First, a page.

The city emergency sirens at Hanauma Bay and Waialae Beach Park will be tested through the morning today.
Residents and businesses in the surrounding communities may hear several 20-second siren soundings during the testing period that last through noon.
On Friday, fewer than 10 of the state’s 181 sirens failed during the tsunami alert, the City Departments of Emergency Management said. A full assessment is still being conducted.
John Cummings, city emergency management spokesman, said the siren at Hanauma Bay was one of the 10 which didn’t work on Friday because it was off line waiting for parts so it could be fixed. The one at Waialae Beach Park “had been tagged” for routine maintenance and no one complained, “so we assumed it worked,” Cummings added.
This morning’s tests are being conducted to ensure that these sirens are operating at full power and providing optimal range, the city said.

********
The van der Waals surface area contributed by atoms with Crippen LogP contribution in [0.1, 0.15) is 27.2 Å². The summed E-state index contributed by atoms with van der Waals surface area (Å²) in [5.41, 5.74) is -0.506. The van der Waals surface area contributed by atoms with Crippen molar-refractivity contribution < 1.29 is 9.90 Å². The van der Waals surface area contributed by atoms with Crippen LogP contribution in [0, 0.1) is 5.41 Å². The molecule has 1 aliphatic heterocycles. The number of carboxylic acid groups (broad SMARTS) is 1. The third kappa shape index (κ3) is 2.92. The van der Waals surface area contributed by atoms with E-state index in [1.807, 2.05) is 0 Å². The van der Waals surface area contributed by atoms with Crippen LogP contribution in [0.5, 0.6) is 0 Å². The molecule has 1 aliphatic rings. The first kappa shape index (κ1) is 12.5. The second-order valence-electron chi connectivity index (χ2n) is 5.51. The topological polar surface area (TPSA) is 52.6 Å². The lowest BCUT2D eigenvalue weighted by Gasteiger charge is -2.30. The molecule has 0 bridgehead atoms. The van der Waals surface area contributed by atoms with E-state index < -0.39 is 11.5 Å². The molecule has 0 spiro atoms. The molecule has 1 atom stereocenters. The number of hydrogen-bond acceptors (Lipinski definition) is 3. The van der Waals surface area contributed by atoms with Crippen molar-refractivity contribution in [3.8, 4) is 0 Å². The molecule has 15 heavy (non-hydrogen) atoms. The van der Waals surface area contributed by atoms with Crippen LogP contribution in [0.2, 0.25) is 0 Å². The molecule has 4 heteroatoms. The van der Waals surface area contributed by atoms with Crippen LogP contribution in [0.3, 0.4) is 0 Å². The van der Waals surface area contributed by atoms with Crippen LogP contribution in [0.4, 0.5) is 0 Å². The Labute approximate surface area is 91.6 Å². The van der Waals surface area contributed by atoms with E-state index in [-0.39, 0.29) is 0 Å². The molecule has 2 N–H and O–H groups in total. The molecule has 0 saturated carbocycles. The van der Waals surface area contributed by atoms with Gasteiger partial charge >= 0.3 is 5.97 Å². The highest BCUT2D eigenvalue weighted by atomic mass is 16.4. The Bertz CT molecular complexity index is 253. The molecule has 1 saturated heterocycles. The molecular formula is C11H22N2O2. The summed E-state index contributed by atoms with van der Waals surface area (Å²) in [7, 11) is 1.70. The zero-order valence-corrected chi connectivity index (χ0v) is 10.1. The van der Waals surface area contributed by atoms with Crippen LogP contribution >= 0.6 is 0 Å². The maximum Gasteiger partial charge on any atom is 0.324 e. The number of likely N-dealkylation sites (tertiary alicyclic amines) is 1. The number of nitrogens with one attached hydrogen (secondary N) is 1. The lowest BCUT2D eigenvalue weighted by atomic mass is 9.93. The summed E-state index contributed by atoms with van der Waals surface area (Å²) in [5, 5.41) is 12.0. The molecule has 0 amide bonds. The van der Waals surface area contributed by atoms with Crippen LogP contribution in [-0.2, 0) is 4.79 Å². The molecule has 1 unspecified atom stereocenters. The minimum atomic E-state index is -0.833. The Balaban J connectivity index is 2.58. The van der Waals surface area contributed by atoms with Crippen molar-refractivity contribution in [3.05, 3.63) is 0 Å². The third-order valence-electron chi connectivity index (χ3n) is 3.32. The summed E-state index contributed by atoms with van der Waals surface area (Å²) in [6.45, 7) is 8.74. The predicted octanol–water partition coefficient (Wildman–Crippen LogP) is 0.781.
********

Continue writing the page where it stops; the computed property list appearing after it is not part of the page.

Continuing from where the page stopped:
The range of the siren varies from 2,800 to 6,500 feet, the city said.
The sirens, each costing $86,000, are installed by state Civil Defense and maintained by the city.
They are operated by the city’s Department of Emergency Management or the Honolulu Police Department.
Monthly tests of the sirens generally last 45 seconds and are conducted on the first working day of each month.
During an actual emergency, like Friday’s tsunami, the emeregncy sirens sound a steady tone for 3 minutes, a city spokesman said.
The sirens at Campbell Industrial Park incorporate a special warbling tone for hazard materials emergencies.